We’ve all seen how old cups can create an eye sore on greens, especially if the hole cutter tends to return to the same areas on a regular basis. This was certainty the case where I played recently with my senior group.
When the grain doesn’t always match, it can definitely cause problems for golfers trying to figure out breaks for their putts.
Realizing that it can be difficult to match the direction of the grain when maintenance workers go out doing it early in the morning, superintendent Clay Brazeale came up with a way to solve the problem at the Stadium Course at TPC Sawgrass in Ponte Vedra Beach, FL, host site for the Tournament Players Championship.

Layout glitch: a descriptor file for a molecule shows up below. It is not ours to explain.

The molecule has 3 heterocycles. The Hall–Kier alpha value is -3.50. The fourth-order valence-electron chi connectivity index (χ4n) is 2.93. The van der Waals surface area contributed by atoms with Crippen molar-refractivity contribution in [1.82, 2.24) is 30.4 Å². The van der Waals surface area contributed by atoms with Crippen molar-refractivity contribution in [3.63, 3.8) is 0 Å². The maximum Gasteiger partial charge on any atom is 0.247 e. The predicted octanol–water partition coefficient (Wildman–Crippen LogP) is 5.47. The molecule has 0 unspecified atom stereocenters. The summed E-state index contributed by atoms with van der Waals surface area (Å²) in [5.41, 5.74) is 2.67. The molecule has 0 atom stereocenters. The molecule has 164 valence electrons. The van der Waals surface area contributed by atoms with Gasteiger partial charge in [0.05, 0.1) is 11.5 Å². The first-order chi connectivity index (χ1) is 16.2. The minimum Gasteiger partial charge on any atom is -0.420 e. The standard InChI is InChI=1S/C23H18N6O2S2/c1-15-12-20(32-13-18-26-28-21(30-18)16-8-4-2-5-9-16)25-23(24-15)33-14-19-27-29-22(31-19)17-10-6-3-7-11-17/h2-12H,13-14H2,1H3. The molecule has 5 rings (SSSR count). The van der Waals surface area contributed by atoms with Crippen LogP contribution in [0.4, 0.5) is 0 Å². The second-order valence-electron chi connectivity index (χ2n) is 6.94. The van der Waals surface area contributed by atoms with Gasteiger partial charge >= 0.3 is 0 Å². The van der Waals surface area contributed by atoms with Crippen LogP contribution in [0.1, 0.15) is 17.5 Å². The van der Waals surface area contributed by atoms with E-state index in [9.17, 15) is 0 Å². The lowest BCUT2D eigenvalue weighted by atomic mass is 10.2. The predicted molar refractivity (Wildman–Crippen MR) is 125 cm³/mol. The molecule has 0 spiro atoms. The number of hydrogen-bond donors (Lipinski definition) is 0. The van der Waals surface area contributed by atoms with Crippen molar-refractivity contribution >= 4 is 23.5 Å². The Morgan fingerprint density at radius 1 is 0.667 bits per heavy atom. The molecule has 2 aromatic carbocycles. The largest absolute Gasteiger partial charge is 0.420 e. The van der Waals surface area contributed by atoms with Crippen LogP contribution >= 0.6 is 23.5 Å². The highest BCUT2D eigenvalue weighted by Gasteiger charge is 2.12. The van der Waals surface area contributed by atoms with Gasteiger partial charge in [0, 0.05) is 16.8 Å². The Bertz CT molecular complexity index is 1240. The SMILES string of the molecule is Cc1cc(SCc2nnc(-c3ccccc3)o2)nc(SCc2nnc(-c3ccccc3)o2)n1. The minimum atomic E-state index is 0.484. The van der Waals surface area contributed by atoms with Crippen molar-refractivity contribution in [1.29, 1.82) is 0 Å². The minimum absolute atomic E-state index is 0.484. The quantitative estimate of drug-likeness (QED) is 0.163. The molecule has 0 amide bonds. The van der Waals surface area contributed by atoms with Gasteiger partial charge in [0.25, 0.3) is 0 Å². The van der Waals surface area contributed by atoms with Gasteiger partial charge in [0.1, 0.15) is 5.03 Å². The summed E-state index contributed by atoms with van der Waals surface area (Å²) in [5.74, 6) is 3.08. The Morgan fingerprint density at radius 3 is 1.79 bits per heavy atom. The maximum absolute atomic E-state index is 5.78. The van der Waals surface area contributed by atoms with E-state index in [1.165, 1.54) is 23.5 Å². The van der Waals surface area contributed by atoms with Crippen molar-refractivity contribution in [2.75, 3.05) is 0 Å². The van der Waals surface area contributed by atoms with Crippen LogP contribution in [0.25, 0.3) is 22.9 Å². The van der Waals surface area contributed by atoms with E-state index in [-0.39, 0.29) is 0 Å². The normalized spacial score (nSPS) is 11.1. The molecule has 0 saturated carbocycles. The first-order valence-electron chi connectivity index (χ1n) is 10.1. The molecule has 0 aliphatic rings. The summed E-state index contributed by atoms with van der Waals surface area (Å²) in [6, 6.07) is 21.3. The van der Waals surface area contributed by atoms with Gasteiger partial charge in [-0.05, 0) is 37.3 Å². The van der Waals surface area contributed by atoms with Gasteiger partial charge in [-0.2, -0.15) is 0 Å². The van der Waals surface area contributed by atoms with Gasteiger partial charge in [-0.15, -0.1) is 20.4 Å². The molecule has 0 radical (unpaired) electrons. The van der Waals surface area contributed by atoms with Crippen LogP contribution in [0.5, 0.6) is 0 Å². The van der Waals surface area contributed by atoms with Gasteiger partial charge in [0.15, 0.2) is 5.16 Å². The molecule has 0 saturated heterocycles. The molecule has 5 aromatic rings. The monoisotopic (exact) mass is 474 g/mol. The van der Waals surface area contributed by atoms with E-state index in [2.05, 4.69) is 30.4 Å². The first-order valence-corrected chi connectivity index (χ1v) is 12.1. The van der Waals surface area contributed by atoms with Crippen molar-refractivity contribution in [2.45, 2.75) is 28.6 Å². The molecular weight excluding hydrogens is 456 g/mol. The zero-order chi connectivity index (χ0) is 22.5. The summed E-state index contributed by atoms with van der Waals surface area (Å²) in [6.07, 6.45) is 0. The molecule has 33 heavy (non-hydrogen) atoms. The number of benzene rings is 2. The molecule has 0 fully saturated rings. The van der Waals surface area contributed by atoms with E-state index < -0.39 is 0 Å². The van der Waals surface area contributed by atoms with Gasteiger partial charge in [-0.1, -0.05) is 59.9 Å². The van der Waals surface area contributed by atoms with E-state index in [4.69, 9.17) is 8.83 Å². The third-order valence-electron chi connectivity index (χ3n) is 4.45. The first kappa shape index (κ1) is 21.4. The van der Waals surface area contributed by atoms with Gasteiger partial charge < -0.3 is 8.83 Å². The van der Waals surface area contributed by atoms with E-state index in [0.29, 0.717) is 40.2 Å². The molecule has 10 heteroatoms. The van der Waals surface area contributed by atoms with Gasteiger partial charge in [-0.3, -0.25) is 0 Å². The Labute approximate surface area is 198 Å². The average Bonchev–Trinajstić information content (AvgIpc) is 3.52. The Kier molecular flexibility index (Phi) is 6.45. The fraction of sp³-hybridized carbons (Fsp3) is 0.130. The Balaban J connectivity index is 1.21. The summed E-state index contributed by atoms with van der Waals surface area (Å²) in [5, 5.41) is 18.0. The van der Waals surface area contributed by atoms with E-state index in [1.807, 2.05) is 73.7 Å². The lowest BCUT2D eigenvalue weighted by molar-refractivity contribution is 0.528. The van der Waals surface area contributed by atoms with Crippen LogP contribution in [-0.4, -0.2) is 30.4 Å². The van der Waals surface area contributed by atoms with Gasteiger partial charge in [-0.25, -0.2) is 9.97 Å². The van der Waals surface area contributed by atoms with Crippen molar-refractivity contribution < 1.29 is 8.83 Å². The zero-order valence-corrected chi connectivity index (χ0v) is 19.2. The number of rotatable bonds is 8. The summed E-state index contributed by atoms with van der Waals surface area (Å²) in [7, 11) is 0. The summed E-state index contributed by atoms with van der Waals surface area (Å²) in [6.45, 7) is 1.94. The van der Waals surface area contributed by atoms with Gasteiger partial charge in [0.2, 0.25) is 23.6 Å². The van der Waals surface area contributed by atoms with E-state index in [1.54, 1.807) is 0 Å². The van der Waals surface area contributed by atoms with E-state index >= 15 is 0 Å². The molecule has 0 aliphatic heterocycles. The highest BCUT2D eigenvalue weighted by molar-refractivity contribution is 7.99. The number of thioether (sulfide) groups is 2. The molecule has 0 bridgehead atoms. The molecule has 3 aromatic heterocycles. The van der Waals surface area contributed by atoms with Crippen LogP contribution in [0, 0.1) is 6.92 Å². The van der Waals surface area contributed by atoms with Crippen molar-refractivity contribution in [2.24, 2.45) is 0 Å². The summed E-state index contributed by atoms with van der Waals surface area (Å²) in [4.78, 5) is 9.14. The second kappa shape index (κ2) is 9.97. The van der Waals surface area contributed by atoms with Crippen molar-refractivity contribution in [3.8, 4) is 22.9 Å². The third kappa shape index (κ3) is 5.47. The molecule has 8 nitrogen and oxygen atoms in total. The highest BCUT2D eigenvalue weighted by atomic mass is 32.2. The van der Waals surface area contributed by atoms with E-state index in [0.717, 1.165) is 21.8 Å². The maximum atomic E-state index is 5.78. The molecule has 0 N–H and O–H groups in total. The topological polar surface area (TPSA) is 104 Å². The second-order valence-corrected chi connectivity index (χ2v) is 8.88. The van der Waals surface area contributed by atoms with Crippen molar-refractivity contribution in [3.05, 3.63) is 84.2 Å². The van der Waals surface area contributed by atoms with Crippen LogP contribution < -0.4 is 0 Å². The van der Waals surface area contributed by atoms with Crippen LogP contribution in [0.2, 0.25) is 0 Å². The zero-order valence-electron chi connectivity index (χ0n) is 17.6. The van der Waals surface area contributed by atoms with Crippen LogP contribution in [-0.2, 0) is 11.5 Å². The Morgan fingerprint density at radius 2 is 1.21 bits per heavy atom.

His staff stores the 18 old plugs from the previous day in the maintenance facility over night and then replaces them in their original holes the next morning. A tee is inserted in each plug to ensure proper alignment.
When courses use the ezLocator system like Brazeale does, this isn’t as likely to happen since the hole cutter has a lot more options and doesn’t have to place the new holes even close to others.
Other superintendents should consider using Brazeale’s system along with the ezLocator, a software program developed by Jon Schultz of Richardson, TX. The Merion Golf Club, host to the 2013 U.S. Open, has done it.
While on the subject of old hole plugs, golfers should be aware that the rules do allow golfers to repair them just as ball marks are. In fact, one of the decisions allows a player to step on an old hole plug in his line even if there is a spike mark on it.